I arrive a little late at Umspannwerk Kreuzberg to a full house. Seats are packed with 300 people bubbling in excitement for the Berlin premiere of Sean Baker’s Tangerine. The breakout hit of this year’s festival circuit, Tangerine is a hysterical and colorful piece about two transgender sex workers working in Los Angeles. I would like to take this opportunity to publicly thank my friend Robert for knowing to save me a seat last Saturday. Thanks, Robert.
Probably the worst thing about arriving somewhere late is you are one or two drinks behind everyone else. You have to play catch up fast. And in tonight’s special case, I am not only short a couple whiskey sodas but also a couple complimentary donuts from the event’s seemingly random sponsor: the very humble enterprise that is Dunkin Donuts. There was something ticklishly endearing about watching Berliners in sleek black leather get excited over pink-glazed donuts with rainbow sprinkles.
Berlin Film Society’s director Jack Howard later explained that the choice in sponsor was a deliberate shout-out to Donut Times, a famously unpretentious donut shop on Santa Monica Boulevard in LA that backdrops the climax of Tangerine—a heated showdown between three prostitutes, a pimp named Chester, and a bunch of Armenians. (And you thought your späti was special.)
Augusta Quirk/Magnolia Pictures/Washington Post
Interested, yet? If not, I will also mention director Sean Baker and his team shot Tangerine entirely on an iPhone 5S. That’s right, Baker may have invented a new cinema.
Do yourself a favor and scroll through all the photos you have ever taken with your phone. Admire their asymmetry, lack of focus, general mediocrity—the number of photos taken in the horrible fluorescent light of your favorite bar’s bathroom that you thought would be flattering.
Now go see Tangerine and marvel at what Baker was able to do with a couple iPhones and an anamorphic adapter prototype that costs less than $180. Then, do me a favor and go figure out what exactly “anamorphic adapter prototype” means because I have no idea but a pretty big hunch that this little gadget will help me finally fulfill my destiny of becoming the next Martin Scorsese.
If you can now use an iPhone to create a film-festival hit, then what is next for the industry? I have this thought as I sit next to Robert, eating a chocolate-glazed donut, waiting for the film to start with my fellow gadget-less, anonymous audience members.
But it looks like there are some in this group more important than the rest of us. To my right is an empty seat marked with a “reserved” sign. It’s an ironic sight in this completely full crowd when I can see people in the back looking for remaining seats. Clearly, some people—the semi-Scorseses of the world—are allowed to be late with no consequence.
Robert and I joked about who it could be. Sven Marquadt—taking a pit stop before Berghain? Claire Danes—also taking a pit stop before Berghain? I landed on a minimally more educated guess: film nerds like me will know that last week, the International Berlin Film Festival announced to huge excitement that Meryl Streep would be the Jury president of next year’s competition. (I heard chatter about this later that night at the after-party at Schuchmann’s.)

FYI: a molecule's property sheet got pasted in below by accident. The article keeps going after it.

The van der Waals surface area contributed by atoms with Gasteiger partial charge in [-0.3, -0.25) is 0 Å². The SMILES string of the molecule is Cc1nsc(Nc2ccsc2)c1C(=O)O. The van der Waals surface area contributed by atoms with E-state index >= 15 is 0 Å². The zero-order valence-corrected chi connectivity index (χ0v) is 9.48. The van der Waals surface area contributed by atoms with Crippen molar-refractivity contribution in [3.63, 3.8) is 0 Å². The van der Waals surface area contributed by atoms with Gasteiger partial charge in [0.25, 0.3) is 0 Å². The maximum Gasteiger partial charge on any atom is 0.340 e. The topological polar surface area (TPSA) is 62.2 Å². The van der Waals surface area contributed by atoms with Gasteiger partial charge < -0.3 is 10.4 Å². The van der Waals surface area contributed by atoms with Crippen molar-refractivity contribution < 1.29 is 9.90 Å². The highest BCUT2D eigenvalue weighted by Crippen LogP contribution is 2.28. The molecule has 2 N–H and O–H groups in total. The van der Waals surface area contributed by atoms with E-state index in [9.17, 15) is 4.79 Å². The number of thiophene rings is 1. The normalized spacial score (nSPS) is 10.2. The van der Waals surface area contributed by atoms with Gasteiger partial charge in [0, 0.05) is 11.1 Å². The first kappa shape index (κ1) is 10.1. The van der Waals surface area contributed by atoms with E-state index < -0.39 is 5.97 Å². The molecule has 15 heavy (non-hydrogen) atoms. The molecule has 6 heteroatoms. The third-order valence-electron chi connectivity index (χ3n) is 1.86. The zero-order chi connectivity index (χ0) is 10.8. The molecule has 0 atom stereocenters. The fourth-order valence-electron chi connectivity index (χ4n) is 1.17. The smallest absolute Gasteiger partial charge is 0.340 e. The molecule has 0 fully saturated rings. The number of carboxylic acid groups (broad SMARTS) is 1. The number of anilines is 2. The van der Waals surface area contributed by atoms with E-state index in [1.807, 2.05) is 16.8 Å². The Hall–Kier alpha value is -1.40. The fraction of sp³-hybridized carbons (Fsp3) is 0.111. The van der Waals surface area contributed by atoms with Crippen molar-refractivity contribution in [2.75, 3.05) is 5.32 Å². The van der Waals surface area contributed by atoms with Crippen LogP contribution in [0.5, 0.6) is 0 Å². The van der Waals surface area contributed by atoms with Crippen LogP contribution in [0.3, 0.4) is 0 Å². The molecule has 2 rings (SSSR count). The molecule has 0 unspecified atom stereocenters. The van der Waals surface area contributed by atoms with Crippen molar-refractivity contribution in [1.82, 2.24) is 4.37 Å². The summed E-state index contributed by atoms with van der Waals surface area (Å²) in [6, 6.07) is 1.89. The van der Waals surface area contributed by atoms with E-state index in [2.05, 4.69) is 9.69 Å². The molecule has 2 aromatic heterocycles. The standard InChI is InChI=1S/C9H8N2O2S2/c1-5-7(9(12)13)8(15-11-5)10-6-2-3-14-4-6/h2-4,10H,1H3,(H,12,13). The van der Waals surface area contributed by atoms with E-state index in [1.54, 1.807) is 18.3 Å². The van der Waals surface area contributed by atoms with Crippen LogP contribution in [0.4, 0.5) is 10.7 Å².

Maybe Meryl was supposed to show up tonight as part of her first duties as Madam Jury President.
That’s right! Let’s go there. I will be the first to say it:
Meryl Streep Is No-Show at Berlin’s Tangerine Premiere.
I am joking, clearly. But technically, this is a factually correct—might I add, click-baiting—statement that my editor should strongly consider using as a headline for this piece. Whoever that seat was reserved for—be it Streep or just the slightly more-than-average Joe—they never showed up. And it is only their loss, because Tangerine is an immediately important film that should not be missed.
I spy a donut: Rodriguez and Taylor in Tangerine (Sean Baker/Radium Cheung/New York Times)
Brightly hued and constantly bumping to its soundtrack of stanky trap beats, this film is an electric, groundbreaking portrait of a subculture most have never seen, in life or on the silver screen. Most of all, Tangerine is about how pivotal friendship is to survival. It is the complex relationship and crackly banter between the two main characters Sin-dee Rella and Alexandra that makes the film a success.
More importantly, actresses who are transgender women themselves are playing the leading roles. The performances of enormously talented newcomers Kiki Rodriguez and Mya Taylor are a kind of ha-ha-go-to-hell to a Hollywood that likes to cast and give Academy Awards to (ahem, Jared Leto) “dudes in dresses” when so many unemployed transgender performers go unrecognized and transgender communities worldwide experience extreme violence. There has been even more buzz about this film recently because its distributor Magnolia Pictures is the first in film history to make a major awards season push for transgender actors.
Next time Tangerine shows in Berlin, do not miss out because this film is likely to only continue selling out venues. “Pull a Robert, not a Streep”—may that be the motto that guides all your future movie-going experiences.
And speaking of, Berlin Film Society’s next event, on October 25th and November 25h, is called Cherry Picks, a new monthly film night dedicated to the art of short film.
Unfortunately, both nights are BYOD, so bring your own donuts.